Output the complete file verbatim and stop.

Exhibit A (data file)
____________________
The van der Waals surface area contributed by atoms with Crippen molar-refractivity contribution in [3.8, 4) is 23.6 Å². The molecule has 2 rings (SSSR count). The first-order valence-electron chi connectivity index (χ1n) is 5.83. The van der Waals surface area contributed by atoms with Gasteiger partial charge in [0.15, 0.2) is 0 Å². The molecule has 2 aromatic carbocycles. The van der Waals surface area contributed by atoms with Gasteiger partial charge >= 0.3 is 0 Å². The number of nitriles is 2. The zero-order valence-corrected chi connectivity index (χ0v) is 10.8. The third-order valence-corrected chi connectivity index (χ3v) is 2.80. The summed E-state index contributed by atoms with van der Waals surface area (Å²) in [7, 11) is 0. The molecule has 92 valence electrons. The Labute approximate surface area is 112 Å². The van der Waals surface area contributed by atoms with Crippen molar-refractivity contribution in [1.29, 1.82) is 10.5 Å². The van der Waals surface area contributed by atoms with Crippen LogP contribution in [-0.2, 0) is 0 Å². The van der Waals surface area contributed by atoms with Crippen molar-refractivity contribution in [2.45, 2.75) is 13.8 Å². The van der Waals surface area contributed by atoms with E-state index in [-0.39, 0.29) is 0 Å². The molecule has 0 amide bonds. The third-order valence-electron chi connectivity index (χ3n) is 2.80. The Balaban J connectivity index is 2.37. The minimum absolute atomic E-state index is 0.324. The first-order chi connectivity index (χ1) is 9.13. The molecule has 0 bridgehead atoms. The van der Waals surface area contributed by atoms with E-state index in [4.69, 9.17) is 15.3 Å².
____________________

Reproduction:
The van der Waals surface area contributed by atoms with Crippen molar-refractivity contribution in [3.8, 4) is 23.6 Å². The molecule has 2 rings (SSSR count). The first-order valence-electron chi connectivity index (χ1n) is 5.83. The van der Waals surface area contributed by atoms with Gasteiger partial charge in [0.15, 0.2) is 0 Å². The molecule has 2 aromatic carbocycles. The van der Waals surface area contributed by atoms with Gasteiger partial charge >= 0.3 is 0 Å². The number of nitriles is 2. The zero-order valence-corrected chi connectivity index (χ0v) is 10.8. The third-order valence-corrected chi connectivity index (χ3v) is 2.80. The summed E-state index contributed by atoms with van der Waals surface area (Å²) in [7, 11) is 0. The molecule has 92 valence electrons. The Labute approximate surface area is 112 Å². The van der Waals surface area contributed by atoms with Crippen molar-refractivity contribution in [1.29, 1.82) is 10.5 Å². The van der Waals surface area contributed by atoms with Crippen LogP contribution in [-0.2, 0) is 0 Å². The van der Waals surface area contributed by atoms with Crippen molar-refractivity contribution in [2.45, 2.75) is 13.8 Å². The van der Waals surface area contributed by atoms with E-state index in [-0.39, 0.29) is 0 Å². The molecule has 0 amide bonds. The third-order valence-electron chi connectivity index (χ3n) is 2.80. The Balaban J connectivity index is 2.37. The minimum absolute atomic E-state index is 0.324. The first-order chi connectivity index (χ1) is 9.13. The molecule has 0 bridgehead atoms. The van der Waals surface area contributed by atoms with E-state index in [4.69, 9.17) is 15.3 Å².